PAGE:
Vatican City, Dec 5, 2019 / 10:00 am (CNA).- Members of a Vatican special committee met with the Secretary General of the United Nations on December 4 to deliver a petition on human fraternity co-authored by Pope Francis and the Sunni Islamic Grand Imam of Al-Azhar, Ahmed Al-Tayeb.
The committee was formed in August, under the auspicies of the Pontifical Council for Interreligious Dialogue. The message from the two religious leaders requested that Feb. 4 be declared the “World Day of Human Fraternity,” and asked the United Nations, along with the Holy See and the Al-Azhar Mosque, to create a “World Summit On Human Fraternity.” The Al-Azhar Mosque is located in Cairo, Egypt, and the Grand Imam of that mosque is considered to be one of the highest positions in Sunni Islam.
According to a statement released by the Pontifical Council on Dec. 5, Dr. Antonio Guterres, the secretary general of the United Nations, “expressed his appreciation and availability for the initiative,” and said that he believed it was important to work “at the service of all humanity.”
Guterres appointed Dr. Adama Dieng, who is presently the United Nations Secretary General’s Special Adviser for Hate Speech and the Prevention of Genoicde, to work along with a Vatican special committee on the proposed summit and World Day of Human Fraternity.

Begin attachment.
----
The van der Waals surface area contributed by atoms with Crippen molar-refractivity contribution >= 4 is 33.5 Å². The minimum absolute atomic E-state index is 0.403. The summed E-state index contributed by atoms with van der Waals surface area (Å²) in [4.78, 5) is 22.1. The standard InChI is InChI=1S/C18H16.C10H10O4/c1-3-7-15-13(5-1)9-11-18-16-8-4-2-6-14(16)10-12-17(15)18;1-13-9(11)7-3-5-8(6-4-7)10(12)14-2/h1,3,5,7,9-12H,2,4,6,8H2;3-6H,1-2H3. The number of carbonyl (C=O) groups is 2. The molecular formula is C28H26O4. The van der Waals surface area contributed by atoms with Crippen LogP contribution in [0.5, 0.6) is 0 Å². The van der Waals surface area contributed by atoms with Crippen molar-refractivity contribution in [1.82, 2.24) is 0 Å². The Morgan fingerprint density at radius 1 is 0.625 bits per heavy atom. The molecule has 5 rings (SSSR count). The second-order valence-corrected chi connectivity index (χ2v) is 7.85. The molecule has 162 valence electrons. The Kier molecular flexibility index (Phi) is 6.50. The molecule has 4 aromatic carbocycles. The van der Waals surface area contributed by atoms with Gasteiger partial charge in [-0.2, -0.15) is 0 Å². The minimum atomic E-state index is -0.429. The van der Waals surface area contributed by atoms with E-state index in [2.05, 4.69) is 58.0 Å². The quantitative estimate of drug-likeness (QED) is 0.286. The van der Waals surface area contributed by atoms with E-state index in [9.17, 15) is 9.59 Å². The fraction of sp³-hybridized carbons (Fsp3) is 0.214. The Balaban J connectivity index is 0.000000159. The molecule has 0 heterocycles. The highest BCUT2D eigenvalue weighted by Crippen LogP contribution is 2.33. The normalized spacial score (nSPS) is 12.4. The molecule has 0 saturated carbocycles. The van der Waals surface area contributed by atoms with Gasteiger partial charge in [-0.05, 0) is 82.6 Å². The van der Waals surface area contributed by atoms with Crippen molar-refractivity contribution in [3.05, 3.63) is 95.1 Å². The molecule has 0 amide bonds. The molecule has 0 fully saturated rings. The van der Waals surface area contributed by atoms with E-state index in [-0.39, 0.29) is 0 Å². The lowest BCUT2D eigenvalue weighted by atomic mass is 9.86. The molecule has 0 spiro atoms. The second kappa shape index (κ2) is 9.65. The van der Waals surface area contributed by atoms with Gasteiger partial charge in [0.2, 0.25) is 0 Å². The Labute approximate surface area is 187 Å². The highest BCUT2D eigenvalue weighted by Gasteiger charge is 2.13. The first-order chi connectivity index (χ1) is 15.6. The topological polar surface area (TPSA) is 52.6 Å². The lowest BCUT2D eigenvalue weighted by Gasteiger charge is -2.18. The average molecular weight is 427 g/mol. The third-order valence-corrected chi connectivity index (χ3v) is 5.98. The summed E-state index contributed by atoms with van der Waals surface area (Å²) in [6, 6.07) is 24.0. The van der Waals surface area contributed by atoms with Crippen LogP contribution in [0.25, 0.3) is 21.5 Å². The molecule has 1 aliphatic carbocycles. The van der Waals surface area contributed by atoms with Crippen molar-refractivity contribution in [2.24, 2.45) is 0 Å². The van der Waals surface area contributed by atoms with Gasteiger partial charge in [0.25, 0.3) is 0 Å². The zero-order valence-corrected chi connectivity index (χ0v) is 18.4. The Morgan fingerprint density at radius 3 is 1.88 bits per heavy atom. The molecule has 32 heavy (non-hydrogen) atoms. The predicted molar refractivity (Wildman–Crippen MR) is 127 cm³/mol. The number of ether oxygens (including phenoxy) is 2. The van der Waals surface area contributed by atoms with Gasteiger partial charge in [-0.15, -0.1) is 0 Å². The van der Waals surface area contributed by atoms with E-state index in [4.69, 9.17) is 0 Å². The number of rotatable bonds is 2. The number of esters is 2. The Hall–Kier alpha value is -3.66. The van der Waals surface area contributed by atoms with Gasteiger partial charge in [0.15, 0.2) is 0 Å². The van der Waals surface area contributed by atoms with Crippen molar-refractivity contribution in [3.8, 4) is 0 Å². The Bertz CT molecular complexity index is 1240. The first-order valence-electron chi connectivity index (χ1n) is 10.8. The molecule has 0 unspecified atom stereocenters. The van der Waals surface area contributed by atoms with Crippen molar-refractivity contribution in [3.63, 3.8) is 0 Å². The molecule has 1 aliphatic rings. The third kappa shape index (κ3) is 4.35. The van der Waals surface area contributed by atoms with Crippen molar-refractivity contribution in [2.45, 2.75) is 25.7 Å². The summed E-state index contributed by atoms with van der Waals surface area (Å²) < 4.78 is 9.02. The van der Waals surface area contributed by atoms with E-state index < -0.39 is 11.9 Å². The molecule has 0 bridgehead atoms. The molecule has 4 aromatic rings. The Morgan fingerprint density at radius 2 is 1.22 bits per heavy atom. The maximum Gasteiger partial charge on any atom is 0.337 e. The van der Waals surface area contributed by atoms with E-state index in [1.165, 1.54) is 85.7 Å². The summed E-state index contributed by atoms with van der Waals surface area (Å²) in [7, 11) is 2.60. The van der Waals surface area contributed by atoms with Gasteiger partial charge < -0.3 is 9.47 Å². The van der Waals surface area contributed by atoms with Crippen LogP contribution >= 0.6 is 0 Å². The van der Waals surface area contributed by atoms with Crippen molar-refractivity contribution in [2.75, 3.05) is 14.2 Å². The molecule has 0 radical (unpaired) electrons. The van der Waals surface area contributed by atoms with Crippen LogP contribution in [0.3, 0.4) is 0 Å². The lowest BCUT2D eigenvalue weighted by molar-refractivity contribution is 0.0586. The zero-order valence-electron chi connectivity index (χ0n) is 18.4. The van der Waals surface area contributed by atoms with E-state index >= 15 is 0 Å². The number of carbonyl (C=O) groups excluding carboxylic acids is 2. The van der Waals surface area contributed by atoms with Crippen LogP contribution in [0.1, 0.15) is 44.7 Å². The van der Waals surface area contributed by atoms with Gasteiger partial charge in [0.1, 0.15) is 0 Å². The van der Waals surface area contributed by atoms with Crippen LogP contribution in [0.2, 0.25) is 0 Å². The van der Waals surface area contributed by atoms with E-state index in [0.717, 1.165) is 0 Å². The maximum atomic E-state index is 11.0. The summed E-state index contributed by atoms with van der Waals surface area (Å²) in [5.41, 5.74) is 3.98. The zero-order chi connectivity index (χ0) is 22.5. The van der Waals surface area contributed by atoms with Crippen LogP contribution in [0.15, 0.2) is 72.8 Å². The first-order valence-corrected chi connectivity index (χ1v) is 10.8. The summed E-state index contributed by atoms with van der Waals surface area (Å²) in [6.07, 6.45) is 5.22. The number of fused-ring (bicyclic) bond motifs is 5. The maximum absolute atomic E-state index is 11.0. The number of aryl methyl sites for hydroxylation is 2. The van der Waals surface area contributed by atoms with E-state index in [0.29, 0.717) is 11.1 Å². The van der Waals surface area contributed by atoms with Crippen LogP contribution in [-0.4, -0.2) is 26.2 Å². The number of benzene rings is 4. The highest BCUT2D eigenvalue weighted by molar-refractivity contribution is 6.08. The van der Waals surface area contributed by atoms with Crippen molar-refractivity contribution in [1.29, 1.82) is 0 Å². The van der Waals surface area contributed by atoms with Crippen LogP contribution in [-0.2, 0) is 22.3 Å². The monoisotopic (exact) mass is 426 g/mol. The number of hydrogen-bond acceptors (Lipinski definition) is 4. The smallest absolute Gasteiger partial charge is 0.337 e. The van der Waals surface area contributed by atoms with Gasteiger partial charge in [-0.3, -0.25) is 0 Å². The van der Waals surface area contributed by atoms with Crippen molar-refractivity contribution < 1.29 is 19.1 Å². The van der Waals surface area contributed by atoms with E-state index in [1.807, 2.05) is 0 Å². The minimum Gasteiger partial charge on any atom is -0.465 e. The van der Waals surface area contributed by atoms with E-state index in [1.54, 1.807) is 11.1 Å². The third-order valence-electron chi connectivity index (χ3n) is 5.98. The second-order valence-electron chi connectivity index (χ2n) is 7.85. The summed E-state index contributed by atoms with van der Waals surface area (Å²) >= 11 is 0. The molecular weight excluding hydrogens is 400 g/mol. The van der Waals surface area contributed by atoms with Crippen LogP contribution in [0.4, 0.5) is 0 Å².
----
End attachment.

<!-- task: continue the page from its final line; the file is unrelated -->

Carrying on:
The Holy See’s Pontifical Council for Interreligious Dialogue formed the committee in late August to work towards the goals for advancing world peace and coexistence laid out in the Document on Human Fraternity. That document was released on Feb. 4, when Pope Francis made an apostolic journey to the United Arab Emirates.
The committee, which is led by Cardinal Miguel Angel Ayuso Guixot, contains members belonging to Christian, Muslim, and Jewish faiths. Ayuso Guixot also heads the Pontifical Council.
Ayuso Giuxot, in an interview with Vatican News Aug. 26, called the creation of the committee a “significant act” with a “noble” objective, and stated that he believes “fear is the number one enemy of interreligious dialogue.”
“The Catholic Church recalls the value of its own identity, of the courage of otherness and the sincerity of intentions,” he said. “It is not a matter of making a ‘melting pot’ in which all religions are considered equal, but that all believers, those who seek God and all people of good will without a religious affiliation, have equal dignity.”
“I think the Abu Dhabi declaration is a global appeal to the ‘civilization of love’ which contrasts with those who want a clash of civilizations!” the archbishop said.
About three weeks after the superior committee was formed, the Catholic and Muslim members met in the Holy See on Sept. 11 to pray for the victims of the 9/11 attacks in New York, Pennsylvania, and Washington, as well as for the victims of every act of terrorism.
According to the Holy See Press Office, the committee chose to meet Sept. 11 as “a sign of the will to build life and fraternity where others sowed death and destruction.”
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